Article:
Blessed are the Forgetful

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December 17, 2013

So much research and energy is spent on the topic of memory. We talk about our “memories” – those moments that stand out and define our lives. We talk about improving our “memory” so that we can pass exams and remember where we left our car keys. But is remembering always a good thing?

Is it Good to Forget?

Research shows that there are some benefits to forgetting – in fact, in order to learn new things, forgetting is required.  According to a study from the University of Illinois at Chicago, you wouldn’t be able to learn anything new if you weren’t able to forget some things.

Researcher Ben Storm said in his research that memories, ”could completely overrun our life and make it impossible to learn and retrieve new things if they were left alone, and could just overpower the rest of memory.” Forgetting unnecessary things allows you to focus on what’s important right now – those things that are relevant.

According to the National Academy of Sciences, too many long-term memories make it harder to filter new information and deal with short-term memories. So, perhaps shoeboxes full of photos (or Instagram accounts full of digital pictures) is the best place for the past, so that the future can continue.

But What if You Couldn’t Forget? 

Fortunately, when it comes to the past,  most of us are able to whitewash much of it, picking and choosing what and how we remember it. We blissfully bock out some of the less attractive moments of our lives, the stupid decisions…the hurt…the worst of the loss.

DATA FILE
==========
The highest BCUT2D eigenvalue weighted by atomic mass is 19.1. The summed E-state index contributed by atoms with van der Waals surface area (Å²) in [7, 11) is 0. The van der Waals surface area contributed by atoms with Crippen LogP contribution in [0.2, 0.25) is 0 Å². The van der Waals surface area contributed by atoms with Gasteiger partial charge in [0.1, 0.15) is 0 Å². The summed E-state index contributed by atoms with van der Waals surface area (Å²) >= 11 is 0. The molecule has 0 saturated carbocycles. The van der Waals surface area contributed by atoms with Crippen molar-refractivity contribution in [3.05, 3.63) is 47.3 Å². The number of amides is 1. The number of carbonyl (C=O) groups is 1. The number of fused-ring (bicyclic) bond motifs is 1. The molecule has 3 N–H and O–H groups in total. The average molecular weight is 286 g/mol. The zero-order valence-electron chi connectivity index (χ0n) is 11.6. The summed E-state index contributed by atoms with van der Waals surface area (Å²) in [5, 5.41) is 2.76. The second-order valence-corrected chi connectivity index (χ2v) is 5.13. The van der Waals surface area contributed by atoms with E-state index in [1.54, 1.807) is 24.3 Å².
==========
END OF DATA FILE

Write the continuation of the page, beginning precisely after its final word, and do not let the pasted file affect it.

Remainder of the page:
But what would it be like if you were NOT able to forget anything? What if you were able to remember every single detail of your life? Every conversation, every thing you wore, or ate or did? Every harsh word, unkind action or poor decision? The fact that most of us are able to  blur our memories is a blessing at times. Too much recall would just be depressing.

Recently, I read about a group of people who cannot forget – even if they wanted to.  In 2010, 60 Minutes aired an episode that profiled six people who have Superior Autobiographical Memory. They have the rare ability to vividly remember every detail of their lives since they were young children. Most of the people interviewed found the ability to remember everything to be a curse. In fact, at least one person refused to appear on the show as her life of “remembering everything” was an incredible burden to her – she didn’t want to discuss it publicly.

But to Louise Owen, a professional violinist from New York City in her late 30’s, Superior Autobiographical Memory is a gift that has enhanced her life. When asked about her ability to have total recall about everything, she said that it has caused her to live her life with much greater intention, and as a result, more joy. The fact that she knows that she will remember exactly what happens each day causes her to make significantly better, wiser choices.

She is constantly aware that every choice she makes will not fade into the shadows of a benevolently flawed memory. She knows that whatever happens each day, she will not only have to live with it – she will have to remember it. That knowledge changes her and her decisions.

Not a bad reminder for all of us, as we close out 2013. Maybe it’s times to forget that which does not advance our future, and to live and act as if we will never forget the impact, choices and words of today.

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